Rant and Rave: Dream Team

Rating: 4.0

“There will never be another team like it. There can’t be.” – Magic Johnson

When you ask basketball fans what “heaven” for them is, none would say it’s a cloudy community with St. Peter at the gates.  Instead, they would either give you their favorite team winning the championship, or the fan’s “dream team”, a roster composed of all of the fan’s favorite players joining forces, the impossible teams usually seen in fantasy leagues online or, to some extent, the Olympics.

In Jack McCallum’s Dream Team, we see a chronicle of perhaps the closest we will ever get to “basketball heaven”: eleven basketball hall-of-famers joining forces on that summer of 1992 not only to win the gold medal, but also the hearts of fans worldwide. Composed of Hall of Famers Magic Johnson, Larry Bird, Charles Barkley, Michael Jordan, and many more, the “Dream Team”, as they were fondly called, cruised through the competition with bumps, bruises, and unlikely fans in tow.

Going beyond the game itself, McCallum sets out on a quest to rediscover what that team really meant not only to those around the team, but for the team itself. Drawing interviews from the players, coaches, staff, and anyone and everyone who had encountered the Dream Team on its quest for gold, the book not only commemorates the twentieth anniversary of the team – coincidentally igniting debates about the current US Basketball Olympic team – but also what influence the team has held over those same twenty lasting years.

Throughout the book, there was one point that McCallum emphasized. This team wasn’t simply about basketball; it was also about culture and crossing borders. Before the Barcelona Olympics, everyone perceived the NBA the same way some perceive North Korea: videotapes and news were the only things that crossed the oceans to gave the international community a taste of what the NBA really was. Rarely did NBA players travel abroad, so for them to play in the Olympics was a huge step towards a narrowing divide. To add to that, the hype surrounding these players was so great that their opponents not only played against them, but also wanted their pictures and autographs. It’s not every day that you read about Michael Jordan signing an autograph for the guy he just dunked on, or Magic Johnson taking pictures with the team he just beat by more than forty points.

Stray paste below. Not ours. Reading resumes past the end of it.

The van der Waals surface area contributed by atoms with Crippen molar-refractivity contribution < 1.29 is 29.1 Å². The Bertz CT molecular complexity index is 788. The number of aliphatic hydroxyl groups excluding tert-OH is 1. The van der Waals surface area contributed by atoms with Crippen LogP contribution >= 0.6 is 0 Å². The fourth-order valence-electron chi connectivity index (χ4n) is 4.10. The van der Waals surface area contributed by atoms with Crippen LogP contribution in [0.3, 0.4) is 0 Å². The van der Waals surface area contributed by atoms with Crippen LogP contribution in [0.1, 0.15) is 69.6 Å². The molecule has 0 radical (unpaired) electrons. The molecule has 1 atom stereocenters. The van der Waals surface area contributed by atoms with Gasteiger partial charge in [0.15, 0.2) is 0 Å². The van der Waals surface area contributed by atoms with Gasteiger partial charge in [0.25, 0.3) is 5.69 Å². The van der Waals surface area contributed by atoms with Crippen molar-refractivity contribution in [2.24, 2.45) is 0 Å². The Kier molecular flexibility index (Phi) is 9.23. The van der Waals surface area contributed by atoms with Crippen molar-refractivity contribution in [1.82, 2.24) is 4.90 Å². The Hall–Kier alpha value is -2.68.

When all is said and done, the book points out that the Dream Team is what made the NBA what it is today: open, diverse, awed, a dream. To prove the point: in 1992, youngsters Dirk Nowitzki and Pau Gasol were watching their German and Spanish boyhood idols competing against America’s finest, inspiring both to discover, play, and become big in the game they will later love. Once the Dream Team crossed the Atlantic, the game of basketball truly became global, because it was after the 1992 Olympics that the competition started sharing many practices with the mighty NBA, and from these shared practices, only got better.

During the recent Olympics held last year in London, debates were ignited as to whether the 2012 US Basketball team, composed of current NBA All-Stars Kobe Bryant, LeBron James, and Kevin Durant, would win against the legendary 1992 team. Some see a virtual tie; others see a victory for the 2012 team due to improved competition, while there are those who claim that no one will ever beat “11 Hall of Famers and a college kid”. Despite the ongoing debate on who will win the “dream match”, one thing’s for sure: there will never be another team like the Dream Team. The book so clearly points to this, and it is a comforting conclusion that the reader would like to end with, and perhaps be inspired by.

Gio Gloria

By Gio Gloria

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